Friends, I’m no longer in danger of starvation. I have many of you to thank for that, your generous donations, your love and support. In fact the way things are going I’m actually making money (almost) every day, and by mid March should have enough to have my very own apartment that I can hopefully Airbnb mercilessly until I get evicted.
Mexico is a land of possibilities.
I’m at Starbucks again this morning, which should come as no surprise because I go to Starbucks every morning. This routine makes me happy. When I walked in just now I started smiling, and I wasn’t sure why. I think it was just because I was in a place I felt comfortable. The people around me felt like my family, even though I know none of them. The only bummer is they didn’t have apples this morning, which means I’m involuntarily fasting.
Whenever I meet someone new here they I ask me why I came to Guadalajara. At first my stock answer was, “I wanted to be in a place like Mexico City that wasn’t Mexico City, Seattle was too expensive, and I wanted to improve my Spanish.” My Spanish isn’t bad, in fact I probably speak more grammatically than many Mexicans, just like many Swedes probably speak English more grammatically than you, but I want to take the oral legal interpreter test in Seattle next October, which means I want my Spanish to be perfect. This month has already helped (as of today I’ve been in GDL exactly one month). Yesterday a woman at the consulate asked me if I was Mexican and when I said “No, 100% gringo,” she said, “Really? No…..”. It was flattering beyond belief. She also gave me cake. She might currently be my favorite person in the world.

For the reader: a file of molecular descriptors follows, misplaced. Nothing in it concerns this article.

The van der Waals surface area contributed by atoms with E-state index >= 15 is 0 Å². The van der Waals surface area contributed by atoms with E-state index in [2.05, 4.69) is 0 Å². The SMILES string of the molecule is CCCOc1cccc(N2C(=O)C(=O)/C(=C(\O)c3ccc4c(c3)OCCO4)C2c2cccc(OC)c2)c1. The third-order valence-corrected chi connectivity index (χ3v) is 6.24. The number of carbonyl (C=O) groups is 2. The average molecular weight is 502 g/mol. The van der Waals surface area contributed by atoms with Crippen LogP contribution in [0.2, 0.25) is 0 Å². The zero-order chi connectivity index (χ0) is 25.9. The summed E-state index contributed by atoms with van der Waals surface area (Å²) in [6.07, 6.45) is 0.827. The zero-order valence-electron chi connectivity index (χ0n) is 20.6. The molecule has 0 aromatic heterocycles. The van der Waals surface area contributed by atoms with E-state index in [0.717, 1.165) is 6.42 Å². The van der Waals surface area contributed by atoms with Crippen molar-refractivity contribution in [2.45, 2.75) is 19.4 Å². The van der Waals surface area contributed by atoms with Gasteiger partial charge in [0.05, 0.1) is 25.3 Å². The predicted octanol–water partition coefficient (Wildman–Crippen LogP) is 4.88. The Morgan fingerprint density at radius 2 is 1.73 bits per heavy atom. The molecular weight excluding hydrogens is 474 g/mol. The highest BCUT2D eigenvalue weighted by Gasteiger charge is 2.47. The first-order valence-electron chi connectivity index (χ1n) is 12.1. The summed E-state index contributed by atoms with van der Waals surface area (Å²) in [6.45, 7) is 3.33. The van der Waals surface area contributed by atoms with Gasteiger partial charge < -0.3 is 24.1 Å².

The other two reasons are also true: Seattle is expensive as hell, and I felt I needed to try a different place other than Mexico City since I’ve been many times.
And though I wasn’t elated about Guadalajara, I like it more everyday. Here are 10 reasons why:
1) El Terrible Juan Cafe
This is my favorite cafe in Guadalajara. I like it because you’re surrounded by plants, it’s in a wonderful, quiet, shaded neighborhood. The staff is nice (except one girl who I think might despise me), and the product is great. They have a pulled pork sandwich smothered in some kind of aioli that I could probably eat everyday and not get tired of. The only gripe I have about the place is the WiFi is sub-standard. But who goes to a cafe to be on their devices anyway, nowadays, except everyone.
2) Abarrotes la Abue’
If I keep going to this place everyday the lady who works there might accidentally end up adopting me. I still use the formal “usted” with her and probably always will, but we’re almost on a first-name basis. The thing I get here is the chilaquiles sandwich, soggy tortilla chips in sauce with melted cheese between two pieces of rustic baguette. It costs $1.50. In El Terrible Juan I could eat their pork sandwich everyday if I had the money; at Abarrotes la Abue’ I actually eat their pork sandwich everyday.
3) Parque Rojo